The following knowledge package focuses on the history of climate policy instruments in the European Union (EU) and is structured by stages in time. It starts with the early 1990s, and continues with the policies designed to fulfil the Kyoto targets for the first commitment period (2008-12); followed by the strategies for the second commitment period (aiming at 2020). In the end, a short introduction to post-2020 policy is provided. Detailed information on climate targets (not policy instruments) can be found in the Introduction to the Knowledge Package Overview of Climate Targets in Europe.
1. The first steps in EU climate policy
1.1 Discussions on EU climate policy triggered by IPCC report in 1990
Shortly after the release of the first summary report of the Intergovernmental Panel on Climate Change (IPCC) in 1990, climate change was first discussed by the European Council in the same year in preparation of the upcoming negotiations on the United Nation Framework Convention on Climate Change (UNFCCC). EU leaders agreed to stabilise greenhouse gas (GHG) emissions of the European Community at 1990 levels by 20001. Since it was not specified by which measures the emissions reductions were to be achieved, it triggered a discussion about common and coordinated policies and measures (PAMs). In this early process of climate policy development three main areas of climate policy were identified and addressed that are still present today: reducing GHGs, promoting renewable energy sources (RES) and improving energy efficiency (EE).
1.2 First instruments on renewable energies and energy efficiency agreed on
To tackle GHG emissions a proposal on a European CO2 and energy tax was discussed in 1992. However, there was disagreement in the Community on the need for and content of a CO2/energy tax and a group of Member States (MS) led by the United Kingdom prevented an introduction2. Despite the setback regarding CO2 taxation, softer instruments in the fields of energy efficiency and renewable energies were agreed on.
In 1991, the programme "Specific Actions for Vigorous Energy Efficiency" (SAVE)3 started to facilitate and promote the implementation of energy efficiency policies and programmes. Connected to this programme, in 1992 common standards regarding hot water boilers, household electric refrigerators, freezers and combinations were introduced4. Moreover, a labelling system for household appliances was implemented to enable the comparison of power consumption of the different models5. From 1993 on the SAVE Directive6 was in place, which required MS to limit GHG emissions by further measures such as energy audits for energy intensive companies, building certification or thermal insulation of new buildings. Nevertheless, there were no quantified targets incurred and the policy implementation could be designed by the MS.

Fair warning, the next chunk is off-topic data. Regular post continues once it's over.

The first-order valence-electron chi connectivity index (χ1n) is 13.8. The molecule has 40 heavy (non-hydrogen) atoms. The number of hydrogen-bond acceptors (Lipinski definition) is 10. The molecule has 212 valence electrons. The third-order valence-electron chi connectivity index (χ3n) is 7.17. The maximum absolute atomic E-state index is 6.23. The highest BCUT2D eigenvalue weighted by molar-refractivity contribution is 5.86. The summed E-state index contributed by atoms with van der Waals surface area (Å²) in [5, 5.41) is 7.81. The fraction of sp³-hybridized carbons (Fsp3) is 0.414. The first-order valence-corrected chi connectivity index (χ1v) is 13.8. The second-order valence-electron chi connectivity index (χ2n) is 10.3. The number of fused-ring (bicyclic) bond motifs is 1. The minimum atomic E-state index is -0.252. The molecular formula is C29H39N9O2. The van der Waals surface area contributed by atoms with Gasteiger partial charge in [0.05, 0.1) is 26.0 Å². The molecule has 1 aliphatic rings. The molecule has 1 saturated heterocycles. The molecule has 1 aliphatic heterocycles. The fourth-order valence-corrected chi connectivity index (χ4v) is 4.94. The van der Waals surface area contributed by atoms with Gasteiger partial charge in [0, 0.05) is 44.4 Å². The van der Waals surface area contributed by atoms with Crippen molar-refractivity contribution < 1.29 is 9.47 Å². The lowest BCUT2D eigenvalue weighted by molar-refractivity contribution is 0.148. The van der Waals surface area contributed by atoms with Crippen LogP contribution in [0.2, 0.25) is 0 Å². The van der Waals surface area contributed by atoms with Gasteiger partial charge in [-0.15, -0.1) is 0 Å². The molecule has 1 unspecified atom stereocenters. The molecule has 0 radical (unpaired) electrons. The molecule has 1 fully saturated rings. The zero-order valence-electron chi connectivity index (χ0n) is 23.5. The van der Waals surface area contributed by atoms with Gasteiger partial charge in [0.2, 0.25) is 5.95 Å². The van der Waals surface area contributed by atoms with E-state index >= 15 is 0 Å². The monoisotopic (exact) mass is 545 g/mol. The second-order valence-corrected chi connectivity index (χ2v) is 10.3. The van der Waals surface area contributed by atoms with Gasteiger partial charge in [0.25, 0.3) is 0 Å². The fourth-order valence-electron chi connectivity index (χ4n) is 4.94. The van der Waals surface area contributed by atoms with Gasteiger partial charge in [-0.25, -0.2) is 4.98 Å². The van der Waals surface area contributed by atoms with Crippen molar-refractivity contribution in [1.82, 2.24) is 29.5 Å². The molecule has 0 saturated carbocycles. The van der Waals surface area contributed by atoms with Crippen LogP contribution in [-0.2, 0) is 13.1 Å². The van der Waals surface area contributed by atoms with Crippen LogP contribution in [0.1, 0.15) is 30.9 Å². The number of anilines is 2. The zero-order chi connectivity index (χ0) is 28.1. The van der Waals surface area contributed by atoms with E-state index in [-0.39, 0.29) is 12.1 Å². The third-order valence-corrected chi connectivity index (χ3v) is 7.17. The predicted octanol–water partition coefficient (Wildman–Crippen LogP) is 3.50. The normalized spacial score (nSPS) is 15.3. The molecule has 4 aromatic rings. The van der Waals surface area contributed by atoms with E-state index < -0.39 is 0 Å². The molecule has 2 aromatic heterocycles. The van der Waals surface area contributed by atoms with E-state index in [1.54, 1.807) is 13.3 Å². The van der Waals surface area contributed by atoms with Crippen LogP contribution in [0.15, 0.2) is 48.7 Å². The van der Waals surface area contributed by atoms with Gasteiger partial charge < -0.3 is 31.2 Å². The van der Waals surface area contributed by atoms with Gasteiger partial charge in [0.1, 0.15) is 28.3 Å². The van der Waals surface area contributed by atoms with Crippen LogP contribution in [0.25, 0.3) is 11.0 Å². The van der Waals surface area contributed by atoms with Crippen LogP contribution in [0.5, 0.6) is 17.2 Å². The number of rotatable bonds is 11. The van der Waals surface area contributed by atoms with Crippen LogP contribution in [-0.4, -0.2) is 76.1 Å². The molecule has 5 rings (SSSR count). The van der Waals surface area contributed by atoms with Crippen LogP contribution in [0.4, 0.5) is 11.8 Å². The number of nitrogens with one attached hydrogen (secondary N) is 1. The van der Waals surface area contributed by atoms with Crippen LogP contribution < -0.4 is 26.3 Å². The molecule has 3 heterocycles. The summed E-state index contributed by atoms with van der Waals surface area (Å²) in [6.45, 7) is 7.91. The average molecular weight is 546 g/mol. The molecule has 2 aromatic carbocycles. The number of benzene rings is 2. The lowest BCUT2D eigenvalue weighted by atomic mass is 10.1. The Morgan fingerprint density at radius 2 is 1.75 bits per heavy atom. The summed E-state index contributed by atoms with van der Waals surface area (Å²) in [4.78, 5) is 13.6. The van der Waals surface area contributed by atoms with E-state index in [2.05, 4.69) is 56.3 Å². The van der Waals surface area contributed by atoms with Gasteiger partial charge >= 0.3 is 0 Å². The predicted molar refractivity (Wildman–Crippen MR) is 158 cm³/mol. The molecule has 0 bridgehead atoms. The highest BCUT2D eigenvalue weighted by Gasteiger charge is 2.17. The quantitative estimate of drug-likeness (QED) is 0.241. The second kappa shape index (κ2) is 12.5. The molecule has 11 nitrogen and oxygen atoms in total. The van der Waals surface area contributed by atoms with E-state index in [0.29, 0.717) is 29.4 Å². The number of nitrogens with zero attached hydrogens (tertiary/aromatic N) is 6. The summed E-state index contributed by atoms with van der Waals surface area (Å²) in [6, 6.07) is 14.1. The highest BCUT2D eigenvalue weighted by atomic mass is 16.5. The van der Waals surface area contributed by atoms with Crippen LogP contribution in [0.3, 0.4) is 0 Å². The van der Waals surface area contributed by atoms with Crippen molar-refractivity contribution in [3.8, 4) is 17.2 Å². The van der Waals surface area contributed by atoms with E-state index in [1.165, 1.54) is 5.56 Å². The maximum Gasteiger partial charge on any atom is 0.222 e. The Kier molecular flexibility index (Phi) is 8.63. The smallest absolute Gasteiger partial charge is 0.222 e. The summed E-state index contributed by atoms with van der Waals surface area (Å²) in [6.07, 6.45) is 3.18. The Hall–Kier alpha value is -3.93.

With the ALTENER programme7 the EU introduced a Community-wide indicative target to promote renewable energies in 1993, which the MS were encouraged to include in their national policies. Renewable energies were expected to provide 8% of energy supply in 2005 and biofuels a share of 5% in the road fuel market8. Furthermore, the ALTENER programme provided funds for measures to facilitate renewable energy development, including for studies, monitoring activities and promotional and pilot actions.
With the help of a monitoring mechanism established with Decision 93/389/EEC9, the Community could assess the development of national policy programmes on the reduction of GHG (there were no MS targets) and monitor progress on the 2000 target. Although emissions were declining in the beginning of the 1990s, this was mainly due to effects resulting from the German reunification and the dash for gas in the UK instead of effective climate policies.
Detailed information on climate targets progress can be found in the Knowledge Package Overview of Climate Targets in Europe.
2. Implementation of Kyoto I
At the climate summit in Kyoto in December of 1997 the industrialised countries agreed on a set of quantitative GHG emission targets, with the European Community committing to 8% reductions of a basket of six GHGs during the commitment period 2008-2012 (compared to 1990 levels). The Kyoto Protocol (KP) installed market based mechanisms to implement the reduction targets, i.e. international emissions trading, the clean development mechanism and joint implementation.
2.1 European emissions trading scheme introduces emission caps
Except for voluntary agreements with car producers on emissions reductions in 199810 and the Landfill Directive 1999/31/EC11 to reduce methane in 1999, there was not much concrete progress regarding European climate PAMs in the late 1990s, in the direct aftermath of Kyoto. However, as a result of having to define a strategy to meet the targets, the Community entered a more dynamic phase in climate policy making at the beginning of the new millennium. In the year 2000, the European Climate Change Programme (ECCP) was launched which examined an extensive range of policy sectors and instruments with potential for reducing GHG emissions and developed common and coordinated strategies to fulfil the Kyoto targets. It led to the introduction of the European Emissions Trading Scheme (ETS)12 with national caps for emissions from power and industry sectors in each MS, as well as proposals and communications on fields such as energy labelling, or the promotion of cogeneration and biofuels. Moreover, the Renewable Electricity Directive13 introduced indicative targets on the share of renewable electricity for each MS. In addition, further legislation on biofuels and energy efficiency was adopted. Policies and measures to meet the Kyoto targets of the first commitment period were discussed between 1998 and 2006 and aimed at bringing about reductions for the period of 2008 to 2012.